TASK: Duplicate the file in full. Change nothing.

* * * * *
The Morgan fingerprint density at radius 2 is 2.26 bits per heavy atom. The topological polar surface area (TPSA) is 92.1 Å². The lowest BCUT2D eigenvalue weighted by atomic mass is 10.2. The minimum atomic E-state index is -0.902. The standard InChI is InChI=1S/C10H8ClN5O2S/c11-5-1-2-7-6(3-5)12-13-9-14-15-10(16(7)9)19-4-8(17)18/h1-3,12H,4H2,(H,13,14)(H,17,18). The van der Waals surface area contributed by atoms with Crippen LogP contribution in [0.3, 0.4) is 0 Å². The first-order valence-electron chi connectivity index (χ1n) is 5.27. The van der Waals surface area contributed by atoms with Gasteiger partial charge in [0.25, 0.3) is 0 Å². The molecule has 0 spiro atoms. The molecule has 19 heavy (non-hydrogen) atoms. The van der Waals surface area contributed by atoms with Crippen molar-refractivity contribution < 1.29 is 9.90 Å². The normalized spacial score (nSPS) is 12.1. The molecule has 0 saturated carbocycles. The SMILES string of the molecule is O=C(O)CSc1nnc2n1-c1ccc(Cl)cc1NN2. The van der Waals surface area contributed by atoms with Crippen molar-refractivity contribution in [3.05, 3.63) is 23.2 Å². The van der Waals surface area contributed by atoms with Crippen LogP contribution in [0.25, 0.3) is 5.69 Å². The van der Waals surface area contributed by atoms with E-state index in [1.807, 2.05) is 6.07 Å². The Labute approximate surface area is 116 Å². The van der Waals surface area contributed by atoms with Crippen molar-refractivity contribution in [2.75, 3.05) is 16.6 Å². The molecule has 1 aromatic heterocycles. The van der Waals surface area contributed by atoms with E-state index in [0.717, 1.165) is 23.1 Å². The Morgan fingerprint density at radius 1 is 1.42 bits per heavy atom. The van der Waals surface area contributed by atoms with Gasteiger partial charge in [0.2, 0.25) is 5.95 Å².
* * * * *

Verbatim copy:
The Morgan fingerprint density at radius 2 is 2.26 bits per heavy atom. The topological polar surface area (TPSA) is 92.1 Å². The lowest BCUT2D eigenvalue weighted by atomic mass is 10.2. The minimum atomic E-state index is -0.902. The standard InChI is InChI=1S/C10H8ClN5O2S/c11-5-1-2-7-6(3-5)12-13-9-14-15-10(16(7)9)19-4-8(17)18/h1-3,12H,4H2,(H,13,14)(H,17,18). The van der Waals surface area contributed by atoms with Crippen LogP contribution in [0.3, 0.4) is 0 Å². The first-order valence-electron chi connectivity index (χ1n) is 5.27. The van der Waals surface area contributed by atoms with Gasteiger partial charge in [0.25, 0.3) is 0 Å². The molecule has 0 spiro atoms. The molecule has 19 heavy (non-hydrogen) atoms. The van der Waals surface area contributed by atoms with Crippen molar-refractivity contribution < 1.29 is 9.90 Å². The normalized spacial score (nSPS) is 12.1. The molecule has 0 saturated carbocycles. The SMILES string of the molecule is O=C(O)CSc1nnc2n1-c1ccc(Cl)cc1NN2. The van der Waals surface area contributed by atoms with Crippen molar-refractivity contribution in [3.05, 3.63) is 23.2 Å². The van der Waals surface area contributed by atoms with Crippen LogP contribution in [0.25, 0.3) is 5.69 Å². The van der Waals surface area contributed by atoms with E-state index in [1.807, 2.05) is 6.07 Å². The Labute approximate surface area is 116 Å². The van der Waals surface area contributed by atoms with Crippen molar-refractivity contribution in [2.75, 3.05) is 16.6 Å². The molecule has 1 aromatic heterocycles. The van der Waals surface area contributed by atoms with E-state index in [0.717, 1.165) is 23.1 Å². The Morgan fingerprint density at radius 1 is 1.42 bits per heavy atom. The van der Waals surface area contributed by atoms with Gasteiger partial charge in [0.2, 0.25) is 5.95 Å².